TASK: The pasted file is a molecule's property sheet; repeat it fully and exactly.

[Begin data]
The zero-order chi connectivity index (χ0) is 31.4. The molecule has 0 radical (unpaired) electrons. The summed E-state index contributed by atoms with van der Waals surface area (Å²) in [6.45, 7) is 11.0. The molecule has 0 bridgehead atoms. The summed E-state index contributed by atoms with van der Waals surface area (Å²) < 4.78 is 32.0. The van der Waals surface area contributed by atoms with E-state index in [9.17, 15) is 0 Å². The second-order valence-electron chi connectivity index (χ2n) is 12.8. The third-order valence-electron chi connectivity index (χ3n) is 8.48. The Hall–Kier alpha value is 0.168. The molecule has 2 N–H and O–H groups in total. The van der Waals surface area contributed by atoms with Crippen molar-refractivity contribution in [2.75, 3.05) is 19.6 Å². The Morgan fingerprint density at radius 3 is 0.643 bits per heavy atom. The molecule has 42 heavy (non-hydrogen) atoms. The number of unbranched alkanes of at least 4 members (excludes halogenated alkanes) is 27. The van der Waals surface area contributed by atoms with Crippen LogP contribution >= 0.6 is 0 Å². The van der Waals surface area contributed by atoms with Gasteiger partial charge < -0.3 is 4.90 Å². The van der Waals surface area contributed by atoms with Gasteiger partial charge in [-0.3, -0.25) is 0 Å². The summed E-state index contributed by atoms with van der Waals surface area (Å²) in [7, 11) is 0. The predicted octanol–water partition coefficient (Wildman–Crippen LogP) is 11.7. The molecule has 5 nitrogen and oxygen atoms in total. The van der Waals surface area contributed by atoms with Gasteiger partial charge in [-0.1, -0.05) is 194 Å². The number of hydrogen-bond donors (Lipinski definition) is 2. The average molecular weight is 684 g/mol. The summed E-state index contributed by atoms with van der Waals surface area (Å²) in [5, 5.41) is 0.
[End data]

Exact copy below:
The zero-order chi connectivity index (χ0) is 31.4. The molecule has 0 radical (unpaired) electrons. The summed E-state index contributed by atoms with van der Waals surface area (Å²) in [6.45, 7) is 11.0. The molecule has 0 bridgehead atoms. The summed E-state index contributed by atoms with van der Waals surface area (Å²) < 4.78 is 32.0. The van der Waals surface area contributed by atoms with E-state index in [9.17, 15) is 0 Å². The second-order valence-electron chi connectivity index (χ2n) is 12.8. The third-order valence-electron chi connectivity index (χ3n) is 8.48. The Hall–Kier alpha value is 0.168. The molecule has 2 N–H and O–H groups in total. The van der Waals surface area contributed by atoms with Crippen molar-refractivity contribution in [2.75, 3.05) is 19.6 Å². The Morgan fingerprint density at radius 3 is 0.643 bits per heavy atom. The molecule has 42 heavy (non-hydrogen) atoms. The number of unbranched alkanes of at least 4 members (excludes halogenated alkanes) is 27. The van der Waals surface area contributed by atoms with Crippen LogP contribution >= 0.6 is 0 Å². The van der Waals surface area contributed by atoms with Gasteiger partial charge < -0.3 is 4.90 Å². The van der Waals surface area contributed by atoms with Gasteiger partial charge in [-0.3, -0.25) is 0 Å². The summed E-state index contributed by atoms with van der Waals surface area (Å²) in [7, 11) is 0. The predicted octanol–water partition coefficient (Wildman–Crippen LogP) is 11.7. The molecule has 5 nitrogen and oxygen atoms in total. The van der Waals surface area contributed by atoms with Gasteiger partial charge in [-0.1, -0.05) is 194 Å². The number of hydrogen-bond donors (Lipinski definition) is 2. The average molecular weight is 684 g/mol. The summed E-state index contributed by atoms with van der Waals surface area (Å²) in [5, 5.41) is 0.